FIGS. 4 and 5 illustrate different orientation of the flex circuit 102, depending on the configuration of the cartridge receptacle of the print carriage. In the embodiment illustrated in FIG. 4, the flex circuit 102 is adhesively secured horizontally so as to extend across the rear surface 96 of the cartridge 90, and the memory element comprises an unpackaged die which is mounted to the flex circuit 102 and connected to the two wire interface. In the configuration illustrated in FIG. 5, the flex circuit 102 is mounted vertically, and the memory element 78 comprises a low profile surface mount package which is soldered to pads on the flex circuit 102. As will be explained in more detail below, these mounting methods help alleviate interference problems which may arise from the physical presence of the memory element as the cartridge is attached to the receptacle of a print carriage. In both instances, the flex circuit 102 includes two contacts 104 for establishing an electrical connection to memory element interface circuitry which is routed to the print carriage.
 Referring now to FIGS. 6 through 8 in addition to FIGS. 4 and 5, the ink jet cartridge rear surface 96 includes a carriage interface portion 98, indicated in FIGS. 4 and 5 by a dashed line on the rear surface 96 of the cartridge 90. The carriage interface portion 98 of this flex circuit 100 makes contact with another flex circuit 110, illustrated in FIG. 6, which is mounted to the print carriage. The carriage mounted flex circuit 110 thus includes a printer I/O portion 112 at one end, and a cartridge interface portion 114 at the other end, which is shown in FIG. 5 as bounded by a dashed line. In some embodiments of the present invention, the flex circuit 110 further includes an aperture or cavity 116 to make space for the memory element 78 when the cartridge 90 is installed in the carriage. The flex circuit 110 also includes traces which form a portion of the two wire interface 82, and contacts 118 which connects to the contacts 104 on the cartridge flex circuit 102 which includes the memory element 78.
 As shown in FIGS. 7 and 8, the flex circuit 110 is attached to the carriage such that the cartridge interface portion 114 is on a vertical surface at the rear of the cartridge receptacle. The remainder of the flex circuit 110 is threaded through a horizontally extending slot 120 in the carriage so that the printer I/O end 112 of the flex circuit 110 extends out the back of the carriage to interface with the printer electronics. It will be appreciated by examination of FIGS. 7 and 8 that when the cartridge 90 is installed into the carriage, the carriage interface portion 98 of the flex circuit 100 on the cartridge will contact the cartridge interface portion 112 of the flex circuit 110 on the carriage. This operation will connect the jet plate 72 to the printer electronics, and will also connect the two wire interface contacts 118 on the carriage to the two wire interface contacts 104 on the cartridge 90.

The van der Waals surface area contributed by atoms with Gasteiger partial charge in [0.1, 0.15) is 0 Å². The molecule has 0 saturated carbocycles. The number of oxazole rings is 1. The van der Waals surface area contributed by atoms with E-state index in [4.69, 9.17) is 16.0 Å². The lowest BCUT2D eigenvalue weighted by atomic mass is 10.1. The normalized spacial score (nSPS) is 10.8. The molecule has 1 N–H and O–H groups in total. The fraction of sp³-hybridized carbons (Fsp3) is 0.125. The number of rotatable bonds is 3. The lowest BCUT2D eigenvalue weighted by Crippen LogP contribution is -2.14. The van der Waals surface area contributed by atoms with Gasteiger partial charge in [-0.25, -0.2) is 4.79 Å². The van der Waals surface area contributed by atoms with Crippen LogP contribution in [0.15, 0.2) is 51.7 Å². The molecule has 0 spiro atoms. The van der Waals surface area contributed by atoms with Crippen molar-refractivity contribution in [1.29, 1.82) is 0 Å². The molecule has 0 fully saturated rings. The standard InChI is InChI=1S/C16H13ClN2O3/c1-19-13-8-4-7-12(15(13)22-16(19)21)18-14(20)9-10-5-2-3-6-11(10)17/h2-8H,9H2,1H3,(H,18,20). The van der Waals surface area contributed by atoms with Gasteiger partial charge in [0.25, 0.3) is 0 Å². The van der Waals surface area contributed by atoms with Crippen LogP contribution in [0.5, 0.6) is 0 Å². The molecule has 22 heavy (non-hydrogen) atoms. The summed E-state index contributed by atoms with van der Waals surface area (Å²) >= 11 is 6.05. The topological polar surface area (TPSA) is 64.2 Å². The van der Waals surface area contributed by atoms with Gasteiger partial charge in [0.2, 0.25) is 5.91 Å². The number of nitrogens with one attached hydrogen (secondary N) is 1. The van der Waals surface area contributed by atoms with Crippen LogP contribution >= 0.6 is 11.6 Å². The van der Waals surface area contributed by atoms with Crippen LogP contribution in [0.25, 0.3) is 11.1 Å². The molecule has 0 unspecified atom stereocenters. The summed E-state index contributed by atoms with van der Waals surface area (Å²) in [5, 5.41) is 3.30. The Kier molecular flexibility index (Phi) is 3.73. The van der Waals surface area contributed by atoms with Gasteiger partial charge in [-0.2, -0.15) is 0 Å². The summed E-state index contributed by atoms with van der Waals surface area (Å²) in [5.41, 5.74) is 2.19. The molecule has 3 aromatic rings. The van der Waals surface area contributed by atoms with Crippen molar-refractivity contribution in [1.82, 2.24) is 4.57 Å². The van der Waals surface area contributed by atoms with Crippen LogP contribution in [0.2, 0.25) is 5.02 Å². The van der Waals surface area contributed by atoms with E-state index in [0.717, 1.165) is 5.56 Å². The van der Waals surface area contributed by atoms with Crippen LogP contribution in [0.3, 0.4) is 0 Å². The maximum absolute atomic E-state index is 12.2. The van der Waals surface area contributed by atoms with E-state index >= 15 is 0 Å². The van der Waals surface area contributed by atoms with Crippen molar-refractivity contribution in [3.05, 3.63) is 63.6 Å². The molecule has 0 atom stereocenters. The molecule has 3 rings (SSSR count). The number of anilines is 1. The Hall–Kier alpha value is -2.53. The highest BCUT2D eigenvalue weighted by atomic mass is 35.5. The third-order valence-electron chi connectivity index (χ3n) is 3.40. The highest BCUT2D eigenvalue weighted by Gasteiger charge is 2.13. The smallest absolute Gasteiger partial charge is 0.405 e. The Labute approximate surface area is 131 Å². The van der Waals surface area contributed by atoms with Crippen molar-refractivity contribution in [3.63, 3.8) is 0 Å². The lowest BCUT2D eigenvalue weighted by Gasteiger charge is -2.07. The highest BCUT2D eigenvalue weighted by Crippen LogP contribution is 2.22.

It can be appreciated that an integrated circuit memory element 78, being positioned on the rear surface 96 of the cartridge 90, could potentially interfere with the flex circuit 110 to flex circuit 100 contact. FIGS. 4 and 5 illustrate two alternative methods of addressing this issue. In the embodiment of FIG. 4, the flex circuit 100 is mounted horizontally, and the memory element is placed so that it extends into the aperture 116 on the carriage flex circuit 110 when the cartridge and carriage are mated. It is accordingly preferable in this embodiment to additionally include an indentation or recess in the carriage body beneath the aperture 116 so that there is sufficient space for the memory element 78 to rest between the cartridge 90 and the carriage without affecting the flex circuit mating. In the embodiment of FIG. 5, the flex circuit is mounted vertically, and the memory element 78 is located above the carriage mating portion of the flex circuit 100. In this embodiment, the memory element is positioned vertically so that it resides in the slot 120 above the flex circuit mating region when the cartridge is installed. In this embodiment as well, therefore, the memory element does not interfere with flex circuit mating when the cartridges 90 are installed in the carriage.
 Of course, these techniques of avoiding mechanical interference are not required for those cartridge embodiments having a trace configuration memory element as shown in FIG. 3. In these embodiments, the flex circuit 110 attached to the print carriage need only be provided with contacts positioned to mate with the output pads 89 so as to receive the multi-bit binary code from the cartridge. In general, the space constraints are also less severe for the provision of a connection between the memory element 79 on the large volume reservoir 77 and the internal printer electronics. A flex circuit mating configuration may be used in a manner completely analagous to that described above with respect to the ink jet cartridges and the carriage. Alternativey, widely available miniature connectors could be mounted to the housing of the large volume ink reservoirs 77 which mate with mating connectors on the printer when the reservoir 77 is installed.